“From the federal perspective, the FCC (Federal Communications Commission) has to come up with a Cap 2 funding mechanism to help rural areas develop programs … There’s money, but they have to figure out how to get it to the small, local companies. … One thing that is working here is the state broadband fund.”

“I serve on the commerce committee with jurisdiction over the FCC and we’re drilling into the Cap 2 funding,” said Gardner. “Those who have ever had your phone die, and looked at the coverage area, we are trying to fight for more accurate maps – maps tie directly to funding allocation.”

Bob Morasko, executive director of Heart of the Rockies Regional Medical Center, outlined the dilemma regarding Medicaid reimbursement shortfalls facing rural hospitals. While urban hospitals can recoup costs because they have the patient numbers, rural hospitals, which are critical access service points required to have a doctor, nurse and emergency room available 24/7, may only have a few patients a night.

“We’re a critical access hospital. It isn’t about saving money, it’s about providing access to care in rural areas … we’re on the top end of the critical access hospitals because we have some volume. It used to be on a cost basis until 18 months ago when the reimbursement system changed – now it pays us on a basis of who walks in. If no one walks in, we get nothing.

“Here’s how rural hospitals are different. Now they aren’t paying for drugs, but we have to administer an $8,000 blood thinner for a heart attack patient to transport them. But we’re getting reimbursed $600 for that entire visit; the doctor, the nurse, the drug. Most physicians won’t accept Medicaid anymore, but we do at our hospital. Crossover claims aren’t being paid, but primary claims are starting; but they’re not paying for drugs.”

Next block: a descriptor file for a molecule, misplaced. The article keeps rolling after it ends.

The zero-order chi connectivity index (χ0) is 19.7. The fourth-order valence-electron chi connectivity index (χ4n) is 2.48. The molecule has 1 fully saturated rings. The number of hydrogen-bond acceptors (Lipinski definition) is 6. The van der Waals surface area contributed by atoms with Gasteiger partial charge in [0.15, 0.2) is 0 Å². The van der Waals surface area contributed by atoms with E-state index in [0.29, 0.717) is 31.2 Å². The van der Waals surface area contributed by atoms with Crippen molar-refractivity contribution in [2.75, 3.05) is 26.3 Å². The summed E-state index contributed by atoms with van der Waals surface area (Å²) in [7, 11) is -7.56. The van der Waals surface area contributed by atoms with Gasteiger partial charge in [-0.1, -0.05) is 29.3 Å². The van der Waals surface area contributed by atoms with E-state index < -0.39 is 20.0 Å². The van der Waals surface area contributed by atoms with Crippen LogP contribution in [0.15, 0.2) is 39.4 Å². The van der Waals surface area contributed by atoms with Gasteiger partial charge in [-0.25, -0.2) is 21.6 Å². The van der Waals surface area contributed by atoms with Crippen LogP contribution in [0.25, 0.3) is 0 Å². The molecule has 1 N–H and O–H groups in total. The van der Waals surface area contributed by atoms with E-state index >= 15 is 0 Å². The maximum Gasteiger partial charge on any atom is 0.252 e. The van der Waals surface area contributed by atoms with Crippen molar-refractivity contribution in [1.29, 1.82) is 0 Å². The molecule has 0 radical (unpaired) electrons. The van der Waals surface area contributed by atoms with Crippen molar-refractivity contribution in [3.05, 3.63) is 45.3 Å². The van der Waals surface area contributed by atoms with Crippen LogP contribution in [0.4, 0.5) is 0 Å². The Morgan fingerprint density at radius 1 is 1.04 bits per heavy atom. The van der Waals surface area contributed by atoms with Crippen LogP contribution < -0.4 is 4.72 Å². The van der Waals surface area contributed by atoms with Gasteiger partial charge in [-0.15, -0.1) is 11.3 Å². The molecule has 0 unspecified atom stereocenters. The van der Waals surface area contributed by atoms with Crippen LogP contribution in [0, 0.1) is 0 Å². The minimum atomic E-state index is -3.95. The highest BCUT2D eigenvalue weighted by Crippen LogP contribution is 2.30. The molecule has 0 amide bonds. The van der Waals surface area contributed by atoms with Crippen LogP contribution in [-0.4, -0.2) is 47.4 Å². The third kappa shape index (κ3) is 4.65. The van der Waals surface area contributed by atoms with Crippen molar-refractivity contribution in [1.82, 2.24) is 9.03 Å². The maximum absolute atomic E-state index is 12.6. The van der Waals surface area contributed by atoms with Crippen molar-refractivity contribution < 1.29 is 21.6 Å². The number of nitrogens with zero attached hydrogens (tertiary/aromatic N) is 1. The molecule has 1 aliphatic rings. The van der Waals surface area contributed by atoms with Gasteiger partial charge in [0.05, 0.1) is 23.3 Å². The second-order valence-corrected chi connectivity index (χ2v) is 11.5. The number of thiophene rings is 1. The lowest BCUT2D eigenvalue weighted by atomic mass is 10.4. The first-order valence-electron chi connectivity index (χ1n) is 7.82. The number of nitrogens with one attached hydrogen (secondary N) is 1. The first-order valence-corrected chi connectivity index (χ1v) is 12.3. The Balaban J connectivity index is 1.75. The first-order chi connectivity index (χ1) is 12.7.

Gardner said Congress has introduced a Rural Emergency Acute Care Hospital bill looking at a reimbursement rate of 110 percent of cost to preserve health care access in rural areas.

Other small-business issues included concerns by local brewers about the tariffs on aluminum and steel.

“If the tariffs on aluminum stand, it will increase our costs $10,000 to $35,000 this year alone. That’s one job,” said Elevation General Manager Carlin Walsh. “It will increase the cost of each can 1 cent and we’ll ship three million cans this year. It completely negates the tax benefit that we received.”

“I opposed the tariff on aluminum and steel,” responded Gardner. “I told the president it’s a bad idea.”

Salida Mayor P.T. Wood, owner of Wood’s High Mountain Distillery and also an officer in distilling and brewing associations, said the group endorsed the Craft Beverage Modernization and Tax Reform Act and the money is getting reinvested here by every single craft brewing business. “It’s millions of dollars. At Wood’s we leveraged it into a half a million investment in our business, and it created four new, well-paying jobs. We need this act to be made permanent.”

Among other concerns raised: the creation of economic opportunity zones (two of which have been created in Buena Vista); endorsement of tax credits for affordable housing; and concerns of wholesale marijuana growers, who consider themselves agricultural and manufacturing facilities. They pay an effective 91-percent tax rate between federal and state taxes, making them tax providers to the state.

Gardner told the group he continues to advocate for the Bureau of Land Management to be located west of the Mississippi, where most of the country’s public land is located.

Gardner pointed out a new bill he is co-sponsoring, the Ski Area Fee Retention Bill, that would designate the fees that ski areas pay to lease federal lands go back to the forests where the resorts are located. “As your summer seasons are growing and budgets in the forest service are decreasing, we understand that that money can be put to use where the resorts are.”